The unoxidised oil actually and interestingly shows improvement in the new paper versus the control treatment, although little is stated by the NZ authors on this aspect. Also the unoxidised oil had improved survival rates in the studied rats, and so whilst we totally agree that women who are pregnant should not consume rancid oils, they do need omega-3.

This author spoke about oxidised lipids at the recent NZIFST conference.  The oils and fats group has held several seminars on the toxicity of oxidised fat over the years and it has been a stance of ours that we should not consume any oxidised oils. There are many other significant sources of oxidised fats in normal human diets other than fish oil. These include used and abused frying fats, bottled oils and rancid nuts such as walnuts. The topic of toxic aldehydes from such highly oxidised fats was covered in a recent issue of Inform magazine.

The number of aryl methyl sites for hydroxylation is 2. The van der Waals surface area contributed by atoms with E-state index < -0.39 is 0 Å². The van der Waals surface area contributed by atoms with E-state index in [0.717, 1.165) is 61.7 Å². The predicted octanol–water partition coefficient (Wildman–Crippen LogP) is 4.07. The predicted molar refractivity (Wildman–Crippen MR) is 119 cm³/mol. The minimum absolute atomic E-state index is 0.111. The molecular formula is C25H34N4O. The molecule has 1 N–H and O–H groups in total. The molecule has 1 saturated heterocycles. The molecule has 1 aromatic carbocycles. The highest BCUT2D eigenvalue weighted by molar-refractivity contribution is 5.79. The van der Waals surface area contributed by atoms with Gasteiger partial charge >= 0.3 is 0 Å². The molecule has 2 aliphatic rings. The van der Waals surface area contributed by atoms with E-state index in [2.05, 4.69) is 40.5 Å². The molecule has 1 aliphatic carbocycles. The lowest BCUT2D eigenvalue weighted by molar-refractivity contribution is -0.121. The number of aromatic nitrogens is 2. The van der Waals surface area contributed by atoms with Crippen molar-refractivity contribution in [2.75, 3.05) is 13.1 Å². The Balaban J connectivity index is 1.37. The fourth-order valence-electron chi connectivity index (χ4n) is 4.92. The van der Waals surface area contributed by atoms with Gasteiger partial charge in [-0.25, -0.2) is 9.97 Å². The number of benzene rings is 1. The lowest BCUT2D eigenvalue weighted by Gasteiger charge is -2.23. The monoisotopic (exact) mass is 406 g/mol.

The authors in their introduction state “that in animal models, exposure to oxidised lipids has been shown to cause harm, including growth retardation, organ toxicity, and accelerated atherosclerosis.  However, the effects of consuming oxidised lipids during pregnancy are unknown. For this reason, this latest study was designed to investigate the effects of fish oil supplementation during pregnancy on the adult offspring of rats fed a high-fat diet, and they also included oxidised fish oil groups. As obesity is associated with increased oxidative stress and greater production of oxidised lipids, the effects of an oxidised lipid supplement may be more marked in obese mothers. 

The study is very interesting and will be probably the subject of more media hype.  However, a couple of comments. The fish oil (unspecified as to composition) was oxidised artificially to really highly rancid and toxic levels and then used in the rats at levels 20-40 times a normal human dose.

Any relevance to the consumption of omega-3 supplements in humans is likely to be none.